Kicking the Can: Can Busy Families Skip Canned Foods during the Month of July?
The Breast Cancer Fund organization hopes that many families opt to “kick the can” this July and avoid using canned foods for at least an entire month—if not longer. Why is the Breast Cancer Fund advocating such a change to the lives of many consumers? Canned foods serve up more than convenience for busy families—they serve up high concentrations of BPA, or Bisphenol A, in each can as well.

Why worry about BPA? Scientific research into BPA and other consumer use plastics has soared in recent years. While the FDA stands behind the safety limits it has set in manufacturing and food standards—many consumers, advocacy groups and lawmakers question whether those limits truly offer adequate protection—especially for children. BPA has been scientifically proven to cause health risks—that is not in question. The problem lies in just how much risk consumers should take—or should be willing to take with the products he or she purchases and uses regularly.

Why skip canned foods? Research indicates that much of the ingested BPA comes from commercial food containers and food storage methods. The FDA says that current health and safety standards and limits imposed on food manufacturers are adequate—and have, to this point, declined to ban the chemical in consumer and food grade products. Many consumers view the potential risks differently. If a consumer can protect her family from a known risk (and BPA’s are known to be risky), shouldn’t she? The Breast Cancer Fund organization is urging consumers to do just that: become informed about the risks of BPA’s in canned foods and show food manufacturers that long term health is more important than convenience.

Why am I writing this in the middle of July? Yes, I am jumping on this initiative a bit late—but, my delay is more in the fact that I rarely use canned products or processed products in daily life...and sometimes forget that this practice is a bit rare. Why do I skip cans and boxes? I have had migraines for nearly 20 years. My migraines, while sometimes triggered by inevitable hormonal surges or weather fronts, are primarily triggered by my diet: processed foods in particular. While BPA is not a culprit in my migraines, other preservatives and processing methods do play a large role. Although my family is not obviously affected by boxed mixes, frozen meals and even lunch meats and other processed meats—they rarely enter our home because common sense (and a background in environmental, health and safety) tells me that if additives and preservatives are yielding a negative response in my body---they are likely triggering other responses in my family as well. Responses that I fear we may not see for 20, 30 or even 50 years.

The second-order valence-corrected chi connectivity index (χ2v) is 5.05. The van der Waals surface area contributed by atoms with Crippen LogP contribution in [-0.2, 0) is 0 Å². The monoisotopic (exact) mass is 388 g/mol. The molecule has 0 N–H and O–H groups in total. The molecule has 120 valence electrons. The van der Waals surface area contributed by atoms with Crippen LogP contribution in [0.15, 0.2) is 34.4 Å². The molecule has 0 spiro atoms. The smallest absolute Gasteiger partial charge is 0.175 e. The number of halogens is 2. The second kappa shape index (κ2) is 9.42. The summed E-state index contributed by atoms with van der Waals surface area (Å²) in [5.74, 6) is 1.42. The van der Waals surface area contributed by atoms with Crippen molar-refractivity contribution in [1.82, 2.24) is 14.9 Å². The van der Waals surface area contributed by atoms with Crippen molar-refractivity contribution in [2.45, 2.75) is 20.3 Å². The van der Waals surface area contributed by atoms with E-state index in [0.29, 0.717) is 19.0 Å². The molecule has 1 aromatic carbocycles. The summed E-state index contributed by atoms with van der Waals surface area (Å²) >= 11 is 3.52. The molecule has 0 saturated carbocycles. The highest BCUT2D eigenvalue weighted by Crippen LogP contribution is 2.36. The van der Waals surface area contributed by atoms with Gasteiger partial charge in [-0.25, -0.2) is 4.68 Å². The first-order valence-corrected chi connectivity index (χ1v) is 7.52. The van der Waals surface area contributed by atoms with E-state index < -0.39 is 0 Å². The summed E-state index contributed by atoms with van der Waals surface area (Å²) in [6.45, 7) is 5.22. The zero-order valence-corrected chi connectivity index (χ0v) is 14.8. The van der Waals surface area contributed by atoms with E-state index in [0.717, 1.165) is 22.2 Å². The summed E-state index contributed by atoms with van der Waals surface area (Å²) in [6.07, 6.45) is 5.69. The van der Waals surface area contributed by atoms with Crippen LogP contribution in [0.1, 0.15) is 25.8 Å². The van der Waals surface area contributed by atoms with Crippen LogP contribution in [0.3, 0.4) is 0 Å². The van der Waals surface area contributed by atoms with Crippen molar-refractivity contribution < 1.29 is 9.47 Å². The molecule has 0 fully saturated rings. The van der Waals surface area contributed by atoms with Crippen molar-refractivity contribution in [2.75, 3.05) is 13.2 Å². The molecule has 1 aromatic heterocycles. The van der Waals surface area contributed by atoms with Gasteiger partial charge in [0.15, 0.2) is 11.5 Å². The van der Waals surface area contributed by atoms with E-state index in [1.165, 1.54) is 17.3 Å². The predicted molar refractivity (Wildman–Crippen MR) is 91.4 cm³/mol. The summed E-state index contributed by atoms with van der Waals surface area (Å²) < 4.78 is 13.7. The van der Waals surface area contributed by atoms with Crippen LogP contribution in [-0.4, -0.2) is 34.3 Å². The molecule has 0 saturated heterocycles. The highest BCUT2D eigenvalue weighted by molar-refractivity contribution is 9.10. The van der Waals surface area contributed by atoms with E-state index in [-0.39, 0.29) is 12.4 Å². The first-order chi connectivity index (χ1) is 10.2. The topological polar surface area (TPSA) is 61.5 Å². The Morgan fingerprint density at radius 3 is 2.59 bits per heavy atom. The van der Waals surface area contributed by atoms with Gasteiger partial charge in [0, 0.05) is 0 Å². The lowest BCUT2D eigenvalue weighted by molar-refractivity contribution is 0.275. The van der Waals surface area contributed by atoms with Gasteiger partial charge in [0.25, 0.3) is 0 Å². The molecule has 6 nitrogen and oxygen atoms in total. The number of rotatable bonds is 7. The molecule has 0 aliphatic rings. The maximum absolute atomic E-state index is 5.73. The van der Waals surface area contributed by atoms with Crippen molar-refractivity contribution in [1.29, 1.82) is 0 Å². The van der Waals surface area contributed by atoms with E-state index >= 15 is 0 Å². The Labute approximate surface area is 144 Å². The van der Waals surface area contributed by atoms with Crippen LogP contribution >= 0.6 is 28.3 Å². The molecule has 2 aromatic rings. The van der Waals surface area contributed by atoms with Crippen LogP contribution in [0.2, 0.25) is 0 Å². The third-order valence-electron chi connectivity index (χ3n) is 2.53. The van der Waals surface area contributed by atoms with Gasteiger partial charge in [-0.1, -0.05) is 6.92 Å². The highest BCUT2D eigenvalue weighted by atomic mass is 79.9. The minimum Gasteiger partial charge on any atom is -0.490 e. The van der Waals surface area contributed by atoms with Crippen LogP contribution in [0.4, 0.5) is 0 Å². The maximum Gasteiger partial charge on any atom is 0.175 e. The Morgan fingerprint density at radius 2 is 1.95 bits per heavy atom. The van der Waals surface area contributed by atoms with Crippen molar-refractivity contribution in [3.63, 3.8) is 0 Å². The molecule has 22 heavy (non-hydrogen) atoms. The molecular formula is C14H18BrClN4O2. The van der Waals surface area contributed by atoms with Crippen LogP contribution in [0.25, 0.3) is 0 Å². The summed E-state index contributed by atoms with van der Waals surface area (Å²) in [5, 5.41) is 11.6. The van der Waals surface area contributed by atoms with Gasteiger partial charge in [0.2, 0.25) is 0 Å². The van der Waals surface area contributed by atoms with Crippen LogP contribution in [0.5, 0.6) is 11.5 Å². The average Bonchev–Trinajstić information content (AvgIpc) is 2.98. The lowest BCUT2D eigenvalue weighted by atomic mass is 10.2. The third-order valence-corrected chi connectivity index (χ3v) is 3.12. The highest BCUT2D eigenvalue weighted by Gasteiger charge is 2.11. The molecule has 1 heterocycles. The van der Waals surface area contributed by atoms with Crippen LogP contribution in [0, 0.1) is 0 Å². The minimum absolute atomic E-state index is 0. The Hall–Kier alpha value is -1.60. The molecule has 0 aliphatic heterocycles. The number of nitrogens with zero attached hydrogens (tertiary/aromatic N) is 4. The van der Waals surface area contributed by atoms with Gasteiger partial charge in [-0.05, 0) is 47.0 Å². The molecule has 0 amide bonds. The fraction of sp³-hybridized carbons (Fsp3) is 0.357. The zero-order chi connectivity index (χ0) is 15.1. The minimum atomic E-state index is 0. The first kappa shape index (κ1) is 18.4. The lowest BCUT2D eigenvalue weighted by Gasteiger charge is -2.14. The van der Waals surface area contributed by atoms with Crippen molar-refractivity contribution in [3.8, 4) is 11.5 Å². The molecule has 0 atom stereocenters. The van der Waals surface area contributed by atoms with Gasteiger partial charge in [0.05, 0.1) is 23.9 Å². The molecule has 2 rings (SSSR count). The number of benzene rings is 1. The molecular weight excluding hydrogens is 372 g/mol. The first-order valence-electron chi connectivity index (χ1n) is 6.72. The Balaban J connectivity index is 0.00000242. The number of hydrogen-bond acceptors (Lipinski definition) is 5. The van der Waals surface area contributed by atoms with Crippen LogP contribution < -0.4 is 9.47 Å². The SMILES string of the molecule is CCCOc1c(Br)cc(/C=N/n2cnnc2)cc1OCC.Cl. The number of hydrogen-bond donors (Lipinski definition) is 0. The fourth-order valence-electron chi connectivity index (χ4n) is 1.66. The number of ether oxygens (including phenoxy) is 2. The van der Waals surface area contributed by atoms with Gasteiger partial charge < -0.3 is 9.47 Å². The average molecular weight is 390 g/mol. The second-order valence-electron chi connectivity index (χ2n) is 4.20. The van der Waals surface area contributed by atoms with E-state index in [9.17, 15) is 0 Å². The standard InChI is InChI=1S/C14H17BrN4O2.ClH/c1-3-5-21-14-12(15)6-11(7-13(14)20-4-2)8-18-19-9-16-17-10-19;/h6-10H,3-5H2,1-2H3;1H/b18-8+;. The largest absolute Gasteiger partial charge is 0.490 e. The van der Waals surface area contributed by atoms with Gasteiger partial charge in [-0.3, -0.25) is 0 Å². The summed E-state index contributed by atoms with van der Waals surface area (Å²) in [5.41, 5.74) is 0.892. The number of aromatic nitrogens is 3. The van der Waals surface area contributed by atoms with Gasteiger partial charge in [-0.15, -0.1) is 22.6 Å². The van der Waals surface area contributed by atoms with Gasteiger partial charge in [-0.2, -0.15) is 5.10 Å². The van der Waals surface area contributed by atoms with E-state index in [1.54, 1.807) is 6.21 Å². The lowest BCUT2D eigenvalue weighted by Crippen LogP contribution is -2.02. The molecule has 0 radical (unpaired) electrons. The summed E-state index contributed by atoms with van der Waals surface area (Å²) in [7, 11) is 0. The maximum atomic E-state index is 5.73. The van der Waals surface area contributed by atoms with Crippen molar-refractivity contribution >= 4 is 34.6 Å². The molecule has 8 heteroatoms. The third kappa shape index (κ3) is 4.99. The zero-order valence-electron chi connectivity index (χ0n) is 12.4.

Canned foods are not easy to kick for many families! No kidding, really? Obviously, commercially canned foods have become the modern alternative to Grandma’s fruit cellar. Most families do not grow and preserve their own foods—and the local grocery store offers quick, low cost alternatives and variety. Plus--commercially canned foods cook much faster than preserved fresh foods because of the canning processes.  The only canned food that I do use more often than rarely is canned green beans. Frozen green beans are horrible (in my humble mom opinion) and fresh green beans are pretty time consuming to prepare.

However—preparing fresh green beans, with a little kid inspired snap-power, and some alternatives to the seasonings of Grandma’s days—kicking even the green bean can is a reality in the Thompson house this July with one of our favorite fresh green bean recipes!

If you are not familiar with BPA, check out the article from Environment California.  The FDA also has a resource page for those interested in the background forming the FDA stance on regulation of BPA in consumer products.

If you are ready try to kicking the can in July---check out the Breast Cancer Fund’s Kick the Can Pledge page, sign up—and let us know how you did!

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